The Pizza Chef: The project manager… part 2
By Diana CoutuFeatures Business and Operations Staffing
The project manager . . . part 2
Last month, Canadian Pizza
Magazine columnist Diana Coutu started sharing her experience in
relocating her pizzeria in Winnipeg. The following is part 2 of her
Last month, Canadian Pizza Magazine columnist Diana Coutu started sharing her experience in relocating her pizzeria in Winnipeg. The following is part 2 of her series:
hen completing your build out you never want to have to re-do anything. Therefore it is imperative that time is blocked for each portion of the build and that it’s understood amongst all your trades what job(s) are to be done and who is completing it during what time frame.
Communication between you and your tradespeople is paramount to the successful and timely completion of any construction project.
For the structural portion of our build out there was actually very little to do. Other than the landlord’s work of providing a washroom, there were only four other full walls and a half wall to build. We wanted an open concept for our new age pizza production kitchen and other than some easy-to-clean surfaces, the rest of it was equipment.
I stumbled across a place that happened to be the largest restaurant equipment dealer in Manitoba, Metal-Tech Industries. They also did in house custom stainless steel work.
We were fortunate to work with a delivery carry-out pizzeria specialist and he was very helpful in more than just finalizing an accurate budget. He understood why we wanted specific things placed at each station and was meticulous in taking notes, a very good sign.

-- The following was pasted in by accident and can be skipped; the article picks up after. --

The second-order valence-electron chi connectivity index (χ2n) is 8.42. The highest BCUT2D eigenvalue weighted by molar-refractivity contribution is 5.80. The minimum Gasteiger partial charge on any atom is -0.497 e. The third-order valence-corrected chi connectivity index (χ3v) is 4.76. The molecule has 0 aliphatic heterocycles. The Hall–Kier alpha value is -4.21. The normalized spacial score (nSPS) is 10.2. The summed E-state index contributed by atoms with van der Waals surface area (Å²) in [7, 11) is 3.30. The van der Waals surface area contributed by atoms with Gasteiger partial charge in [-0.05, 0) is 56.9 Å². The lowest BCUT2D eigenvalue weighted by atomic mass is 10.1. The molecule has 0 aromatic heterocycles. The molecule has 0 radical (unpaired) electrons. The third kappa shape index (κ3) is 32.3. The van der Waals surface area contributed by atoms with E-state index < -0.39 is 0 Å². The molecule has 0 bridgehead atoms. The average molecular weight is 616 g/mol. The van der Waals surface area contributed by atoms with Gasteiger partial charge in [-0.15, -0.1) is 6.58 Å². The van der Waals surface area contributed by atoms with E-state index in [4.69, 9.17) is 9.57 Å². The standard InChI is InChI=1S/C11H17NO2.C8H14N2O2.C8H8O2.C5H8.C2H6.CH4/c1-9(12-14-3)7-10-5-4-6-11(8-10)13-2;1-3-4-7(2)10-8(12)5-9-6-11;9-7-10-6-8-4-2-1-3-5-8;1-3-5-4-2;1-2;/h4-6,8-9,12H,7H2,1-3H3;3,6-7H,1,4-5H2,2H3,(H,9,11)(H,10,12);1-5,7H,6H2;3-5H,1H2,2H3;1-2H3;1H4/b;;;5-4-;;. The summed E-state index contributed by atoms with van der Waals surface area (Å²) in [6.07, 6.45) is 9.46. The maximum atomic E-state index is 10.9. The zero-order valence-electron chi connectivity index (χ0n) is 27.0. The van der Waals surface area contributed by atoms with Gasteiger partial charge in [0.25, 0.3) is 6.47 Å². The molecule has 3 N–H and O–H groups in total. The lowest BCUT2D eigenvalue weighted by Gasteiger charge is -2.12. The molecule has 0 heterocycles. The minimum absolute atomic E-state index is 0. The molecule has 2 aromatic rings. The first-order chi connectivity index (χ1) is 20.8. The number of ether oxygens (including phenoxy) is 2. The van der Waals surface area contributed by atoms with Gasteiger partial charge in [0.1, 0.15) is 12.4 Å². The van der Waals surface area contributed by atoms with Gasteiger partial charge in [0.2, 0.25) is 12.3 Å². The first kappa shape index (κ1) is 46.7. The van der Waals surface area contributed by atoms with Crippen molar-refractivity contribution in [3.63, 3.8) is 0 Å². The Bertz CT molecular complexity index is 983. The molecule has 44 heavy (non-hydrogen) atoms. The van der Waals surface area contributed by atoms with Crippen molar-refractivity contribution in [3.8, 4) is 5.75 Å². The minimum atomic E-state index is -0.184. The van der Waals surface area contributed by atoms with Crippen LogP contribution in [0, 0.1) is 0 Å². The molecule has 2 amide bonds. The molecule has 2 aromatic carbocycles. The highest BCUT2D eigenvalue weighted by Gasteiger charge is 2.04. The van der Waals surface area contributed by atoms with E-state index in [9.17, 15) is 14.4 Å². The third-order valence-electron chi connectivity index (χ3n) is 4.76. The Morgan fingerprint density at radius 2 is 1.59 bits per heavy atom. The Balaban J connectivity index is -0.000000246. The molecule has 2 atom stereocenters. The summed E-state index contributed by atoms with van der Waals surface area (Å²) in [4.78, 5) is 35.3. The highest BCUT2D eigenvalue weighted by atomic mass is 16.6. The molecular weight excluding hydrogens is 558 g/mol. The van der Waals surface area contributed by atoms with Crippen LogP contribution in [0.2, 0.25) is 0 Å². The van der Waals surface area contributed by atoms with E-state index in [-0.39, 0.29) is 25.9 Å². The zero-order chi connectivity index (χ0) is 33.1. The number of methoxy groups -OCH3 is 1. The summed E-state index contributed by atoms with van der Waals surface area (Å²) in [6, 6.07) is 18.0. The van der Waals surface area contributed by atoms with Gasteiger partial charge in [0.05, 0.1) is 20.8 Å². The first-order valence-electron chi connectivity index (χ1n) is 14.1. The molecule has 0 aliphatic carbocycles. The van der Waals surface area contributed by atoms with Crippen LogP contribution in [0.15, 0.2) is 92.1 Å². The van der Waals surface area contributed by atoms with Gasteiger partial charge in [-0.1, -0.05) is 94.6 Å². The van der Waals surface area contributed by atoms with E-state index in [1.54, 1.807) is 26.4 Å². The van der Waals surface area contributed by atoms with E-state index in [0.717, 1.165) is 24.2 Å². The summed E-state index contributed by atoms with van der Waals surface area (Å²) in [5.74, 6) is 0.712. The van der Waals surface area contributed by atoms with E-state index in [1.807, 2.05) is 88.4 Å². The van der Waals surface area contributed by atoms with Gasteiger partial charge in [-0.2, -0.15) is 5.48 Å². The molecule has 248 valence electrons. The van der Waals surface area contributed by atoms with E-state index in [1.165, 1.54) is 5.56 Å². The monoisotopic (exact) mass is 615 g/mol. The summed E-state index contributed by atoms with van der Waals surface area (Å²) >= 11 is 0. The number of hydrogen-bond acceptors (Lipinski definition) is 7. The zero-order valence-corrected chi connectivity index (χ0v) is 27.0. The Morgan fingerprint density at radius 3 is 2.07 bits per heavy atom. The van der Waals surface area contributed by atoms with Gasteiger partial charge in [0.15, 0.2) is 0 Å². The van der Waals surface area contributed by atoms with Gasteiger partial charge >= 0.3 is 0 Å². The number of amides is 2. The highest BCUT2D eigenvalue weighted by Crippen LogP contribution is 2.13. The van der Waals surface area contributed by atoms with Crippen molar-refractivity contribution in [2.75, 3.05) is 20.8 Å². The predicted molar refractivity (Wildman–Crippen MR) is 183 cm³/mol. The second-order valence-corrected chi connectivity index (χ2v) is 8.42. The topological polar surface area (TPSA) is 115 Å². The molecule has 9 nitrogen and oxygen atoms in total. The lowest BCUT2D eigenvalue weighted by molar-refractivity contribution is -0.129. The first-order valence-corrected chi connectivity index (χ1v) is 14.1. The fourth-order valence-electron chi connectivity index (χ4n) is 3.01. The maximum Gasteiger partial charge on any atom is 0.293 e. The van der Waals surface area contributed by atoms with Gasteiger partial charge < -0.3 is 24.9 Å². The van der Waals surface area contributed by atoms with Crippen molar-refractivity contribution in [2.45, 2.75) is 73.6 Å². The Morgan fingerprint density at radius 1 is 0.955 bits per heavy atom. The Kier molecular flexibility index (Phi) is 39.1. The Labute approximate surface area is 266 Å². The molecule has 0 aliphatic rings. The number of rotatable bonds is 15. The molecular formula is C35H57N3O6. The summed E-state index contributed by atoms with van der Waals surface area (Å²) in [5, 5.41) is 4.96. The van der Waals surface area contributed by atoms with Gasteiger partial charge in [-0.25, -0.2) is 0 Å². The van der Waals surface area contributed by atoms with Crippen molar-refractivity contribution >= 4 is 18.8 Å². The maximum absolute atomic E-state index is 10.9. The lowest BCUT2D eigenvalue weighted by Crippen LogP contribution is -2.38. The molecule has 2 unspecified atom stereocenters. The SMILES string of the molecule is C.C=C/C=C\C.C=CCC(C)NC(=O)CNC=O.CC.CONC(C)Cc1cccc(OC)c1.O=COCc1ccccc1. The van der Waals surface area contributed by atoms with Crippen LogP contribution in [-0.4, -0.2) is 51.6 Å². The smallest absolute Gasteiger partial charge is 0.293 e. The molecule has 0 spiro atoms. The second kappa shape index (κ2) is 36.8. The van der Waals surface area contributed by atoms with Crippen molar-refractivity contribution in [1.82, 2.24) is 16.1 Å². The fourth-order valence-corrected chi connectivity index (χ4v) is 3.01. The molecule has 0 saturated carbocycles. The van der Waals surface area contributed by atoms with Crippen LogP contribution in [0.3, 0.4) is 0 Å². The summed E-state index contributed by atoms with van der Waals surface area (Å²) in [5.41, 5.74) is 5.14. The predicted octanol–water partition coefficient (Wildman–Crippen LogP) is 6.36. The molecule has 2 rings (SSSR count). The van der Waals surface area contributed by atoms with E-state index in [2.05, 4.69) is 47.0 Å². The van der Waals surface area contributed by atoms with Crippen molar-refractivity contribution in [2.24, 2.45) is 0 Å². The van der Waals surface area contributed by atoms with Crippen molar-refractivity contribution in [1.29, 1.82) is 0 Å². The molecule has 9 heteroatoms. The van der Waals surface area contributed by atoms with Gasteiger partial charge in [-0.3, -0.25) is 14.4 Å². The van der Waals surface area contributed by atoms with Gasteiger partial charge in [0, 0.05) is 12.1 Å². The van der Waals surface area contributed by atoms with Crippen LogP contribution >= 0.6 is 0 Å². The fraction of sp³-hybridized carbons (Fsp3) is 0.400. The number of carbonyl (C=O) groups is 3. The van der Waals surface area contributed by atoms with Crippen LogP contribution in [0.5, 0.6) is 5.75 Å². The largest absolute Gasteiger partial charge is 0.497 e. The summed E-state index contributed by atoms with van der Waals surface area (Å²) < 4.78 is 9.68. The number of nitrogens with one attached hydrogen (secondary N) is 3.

He was very interested in our choice of oven – a Picard tunnel oven with a black granite stone baking surface on a conveyor belt. This would be the first one installed in Canada, west of Quebec. He was impressed that we’d already flown out to the Picard plant, twice. Each time we brought with us a cooler full of our dough, sauce, cheeses and toppings to test the oven.
We ultimately chose Metal-Tech to complete the fabrication of all of our custom stainless steel pieces and we sourced all of our large equipment through them, as there was no one else who could compare to the level of knowledge and expertise that they could provide.
From the beginning of the project to the very end, we were continually delighted with the level of excellence, professionalism and quality of the custom pieces they made and of the people who installed them. Now that my staff and I use the equipment day in and day out, I know we couldn’t have made a better choice.
Like many projects, ours did take longer than planned. There were hiccups and interruptions along the way and even a two-week delay due to a lack of city gas inspectors. And thank goodness that I choose good tradesmen to complete the work because they caught things that I wouldn’t have.
For instance, after the cement floor had cured enough to walk on, I gained access into my unit with my electrical engineer so he could assess the workspace. That was the first time he saw the transformer installed inside my unit, the one which was supposed to be heavy duty, but wasn’t. Apparently, it was indeed the right size unit, but the wires leading out were too small and wouldn’t have enough capacity for our equipment.
It was specifically written in our lease to have the heavy-duty capacity and so this was important that it was caught early and had to be corrected before any power could be hooked up to it. So the new transformer was ordered immediately, but got lost in transit from Quebec for more than a week.